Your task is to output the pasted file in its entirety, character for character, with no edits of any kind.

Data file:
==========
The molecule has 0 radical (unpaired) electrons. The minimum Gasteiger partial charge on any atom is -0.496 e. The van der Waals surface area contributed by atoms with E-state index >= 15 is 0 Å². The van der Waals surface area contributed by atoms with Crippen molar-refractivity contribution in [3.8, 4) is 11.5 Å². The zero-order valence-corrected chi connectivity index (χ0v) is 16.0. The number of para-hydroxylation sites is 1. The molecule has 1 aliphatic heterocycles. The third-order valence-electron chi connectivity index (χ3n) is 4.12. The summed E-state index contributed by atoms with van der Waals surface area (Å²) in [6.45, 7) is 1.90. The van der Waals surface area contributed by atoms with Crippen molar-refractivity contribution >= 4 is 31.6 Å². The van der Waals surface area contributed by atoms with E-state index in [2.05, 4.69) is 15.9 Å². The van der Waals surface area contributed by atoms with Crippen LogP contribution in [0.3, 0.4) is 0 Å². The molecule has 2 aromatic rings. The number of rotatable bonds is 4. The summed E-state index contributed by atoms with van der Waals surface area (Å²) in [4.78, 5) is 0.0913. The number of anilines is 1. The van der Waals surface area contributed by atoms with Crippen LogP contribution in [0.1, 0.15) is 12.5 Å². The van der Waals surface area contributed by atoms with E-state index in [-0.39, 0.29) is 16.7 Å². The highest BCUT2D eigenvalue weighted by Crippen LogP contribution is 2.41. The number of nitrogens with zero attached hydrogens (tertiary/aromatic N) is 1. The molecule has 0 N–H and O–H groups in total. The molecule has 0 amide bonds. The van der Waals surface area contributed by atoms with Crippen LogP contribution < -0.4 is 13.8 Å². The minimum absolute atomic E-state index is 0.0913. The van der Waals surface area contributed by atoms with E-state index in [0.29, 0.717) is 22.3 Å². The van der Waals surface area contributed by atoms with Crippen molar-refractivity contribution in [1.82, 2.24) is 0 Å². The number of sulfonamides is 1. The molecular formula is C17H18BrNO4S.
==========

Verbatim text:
The molecule has 0 radical (unpaired) electrons. The minimum Gasteiger partial charge on any atom is -0.496 e. The van der Waals surface area contributed by atoms with E-state index >= 15 is 0 Å². The van der Waals surface area contributed by atoms with Crippen molar-refractivity contribution in [3.8, 4) is 11.5 Å². The zero-order valence-corrected chi connectivity index (χ0v) is 16.0. The number of para-hydroxylation sites is 1. The molecule has 1 aliphatic heterocycles. The third-order valence-electron chi connectivity index (χ3n) is 4.12. The summed E-state index contributed by atoms with van der Waals surface area (Å²) in [6.45, 7) is 1.90. The van der Waals surface area contributed by atoms with Crippen molar-refractivity contribution >= 4 is 31.6 Å². The van der Waals surface area contributed by atoms with E-state index in [2.05, 4.69) is 15.9 Å². The van der Waals surface area contributed by atoms with Crippen LogP contribution in [0.3, 0.4) is 0 Å². The molecule has 2 aromatic rings. The number of rotatable bonds is 4. The summed E-state index contributed by atoms with van der Waals surface area (Å²) in [4.78, 5) is 0.0913. The number of anilines is 1. The van der Waals surface area contributed by atoms with Crippen LogP contribution in [0.1, 0.15) is 12.5 Å². The van der Waals surface area contributed by atoms with E-state index in [-0.39, 0.29) is 16.7 Å². The highest BCUT2D eigenvalue weighted by Crippen LogP contribution is 2.41. The number of nitrogens with zero attached hydrogens (tertiary/aromatic N) is 1. The molecule has 0 N–H and O–H groups in total. The molecule has 0 amide bonds. The van der Waals surface area contributed by atoms with Crippen LogP contribution < -0.4 is 13.8 Å². The minimum absolute atomic E-state index is 0.0913. The van der Waals surface area contributed by atoms with E-state index in [0.29, 0.717) is 22.3 Å². The van der Waals surface area contributed by atoms with Crippen molar-refractivity contribution in [1.82, 2.24) is 0 Å². The number of sulfonamides is 1. The molecular formula is C17H18BrNO4S.